There are 16 chapters, each focusing either on a particular type of church [dead, big, little, divided, etc] or on a particular problem in church [scandal, gossip, doctrinal doubts, etc] and the final chapter entitled “Not Just Surviving – Succeeding!”




My Thoughts:

This is not a comprehensive help book. I read this in one sitting, one evening. It is a lightly humorous book meant to highlight some of the common problems in any and all churches and what you, as an individual, can do.

Basically, Batchelor boils it down to “don't give up”. Like I said, I read this in one sitting and it was like a nice bottle of gatorade on a hot day while working hard. It's not a meal but it refreshes you and allows you to keep going until it IS meal time. Batchelor also stresses personal responsibility in your spiritual life. You have to read your Bible and pray if you want to stay connected to God. Going to church once a week to get “fed” isn't going to cut it.

Batchelor is unabashedly 7th Day Adventist and while this could be used for almost any denomination, it is aimed at SDA'ers. Many of his quotes are from the writings of Ellen White. If that would be a problem for you, then I would not recommend this book.

Anyone who goes to church could benefit from reading this book. Treat it like the word of encouragement it is and not as a theological treatise and you will be well served.

I do wish that there had been an “Interested In More...” epilogue. Could have pointed to some specific, deeper, more relevant books on particular topics. That would have been a nice springboard.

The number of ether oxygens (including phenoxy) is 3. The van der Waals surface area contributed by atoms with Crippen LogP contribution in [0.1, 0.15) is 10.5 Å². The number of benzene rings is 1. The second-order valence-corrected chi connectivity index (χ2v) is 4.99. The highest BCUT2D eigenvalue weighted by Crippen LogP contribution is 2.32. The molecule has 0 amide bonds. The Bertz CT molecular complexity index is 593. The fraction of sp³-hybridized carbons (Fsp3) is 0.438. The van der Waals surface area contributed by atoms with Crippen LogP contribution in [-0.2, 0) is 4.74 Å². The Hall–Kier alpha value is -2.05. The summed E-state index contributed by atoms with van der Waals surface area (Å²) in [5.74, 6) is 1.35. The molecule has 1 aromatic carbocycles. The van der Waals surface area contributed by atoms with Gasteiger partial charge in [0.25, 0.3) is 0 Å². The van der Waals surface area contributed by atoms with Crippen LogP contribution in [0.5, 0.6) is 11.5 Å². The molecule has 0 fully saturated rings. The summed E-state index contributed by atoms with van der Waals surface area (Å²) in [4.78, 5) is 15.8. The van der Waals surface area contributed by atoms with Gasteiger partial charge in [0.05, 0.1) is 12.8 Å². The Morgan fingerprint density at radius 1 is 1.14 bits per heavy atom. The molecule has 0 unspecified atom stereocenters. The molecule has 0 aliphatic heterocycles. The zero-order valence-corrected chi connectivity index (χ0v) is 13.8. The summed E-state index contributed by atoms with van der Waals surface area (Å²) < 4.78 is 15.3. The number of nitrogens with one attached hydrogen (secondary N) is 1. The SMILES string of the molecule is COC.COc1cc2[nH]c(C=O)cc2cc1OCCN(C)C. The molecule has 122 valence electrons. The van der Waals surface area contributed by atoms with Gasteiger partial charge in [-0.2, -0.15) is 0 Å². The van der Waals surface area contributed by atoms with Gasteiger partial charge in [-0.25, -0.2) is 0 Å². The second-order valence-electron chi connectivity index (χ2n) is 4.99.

★★★★☆ 





Dark Matter ★★★☆☆


This review is written with a GPL 4.0 license and the rights contained therein shall supersede all TOS by any and all websites in regards to copying and sharing without proper authorization and permissions. Crossposted at WordPress, Blogspot, Librarything & Tumblr by Bookstooge’s Exalted Permission
Title: Dark Matter
Series: ------
Author: Blake Crouch
Rating: 3 of 5 Stars
Genre: SF
Pages: 354
Format: Digital Edition









Synopsis:

Jason Desson, a once up and coming scientist [which type, I forget. It doesn't matter to me or any normal person who reads this book. It would be like describing which handgun some hero used. It only matters to a very small segment] chose his family life with his wife and son-to-be over his career and now teaches at a local college.